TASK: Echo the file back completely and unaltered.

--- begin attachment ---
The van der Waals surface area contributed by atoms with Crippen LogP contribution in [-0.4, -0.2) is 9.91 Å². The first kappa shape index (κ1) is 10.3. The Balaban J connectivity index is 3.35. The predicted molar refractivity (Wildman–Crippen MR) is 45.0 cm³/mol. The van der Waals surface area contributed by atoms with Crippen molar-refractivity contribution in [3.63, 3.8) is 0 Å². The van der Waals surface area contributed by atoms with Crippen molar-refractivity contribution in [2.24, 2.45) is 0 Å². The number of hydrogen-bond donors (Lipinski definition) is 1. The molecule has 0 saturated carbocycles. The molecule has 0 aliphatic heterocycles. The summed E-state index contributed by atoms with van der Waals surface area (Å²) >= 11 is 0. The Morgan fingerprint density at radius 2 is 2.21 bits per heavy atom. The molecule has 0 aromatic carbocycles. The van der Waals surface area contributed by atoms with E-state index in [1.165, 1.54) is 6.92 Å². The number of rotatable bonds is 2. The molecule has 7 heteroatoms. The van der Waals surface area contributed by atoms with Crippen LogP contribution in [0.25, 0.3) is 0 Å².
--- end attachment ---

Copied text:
The van der Waals surface area contributed by atoms with Crippen LogP contribution in [-0.4, -0.2) is 9.91 Å². The first kappa shape index (κ1) is 10.3. The Balaban J connectivity index is 3.35. The predicted molar refractivity (Wildman–Crippen MR) is 45.0 cm³/mol. The van der Waals surface area contributed by atoms with Crippen molar-refractivity contribution in [3.63, 3.8) is 0 Å². The van der Waals surface area contributed by atoms with Crippen molar-refractivity contribution in [2.24, 2.45) is 0 Å². The number of hydrogen-bond donors (Lipinski definition) is 1. The molecule has 0 saturated carbocycles. The molecule has 0 aliphatic heterocycles. The summed E-state index contributed by atoms with van der Waals surface area (Å²) >= 11 is 0. The Morgan fingerprint density at radius 2 is 2.21 bits per heavy atom. The molecule has 0 aromatic carbocycles. The van der Waals surface area contributed by atoms with E-state index in [1.165, 1.54) is 6.92 Å². The number of rotatable bonds is 2. The molecule has 7 heteroatoms. The van der Waals surface area contributed by atoms with Crippen LogP contribution in [0.25, 0.3) is 0 Å².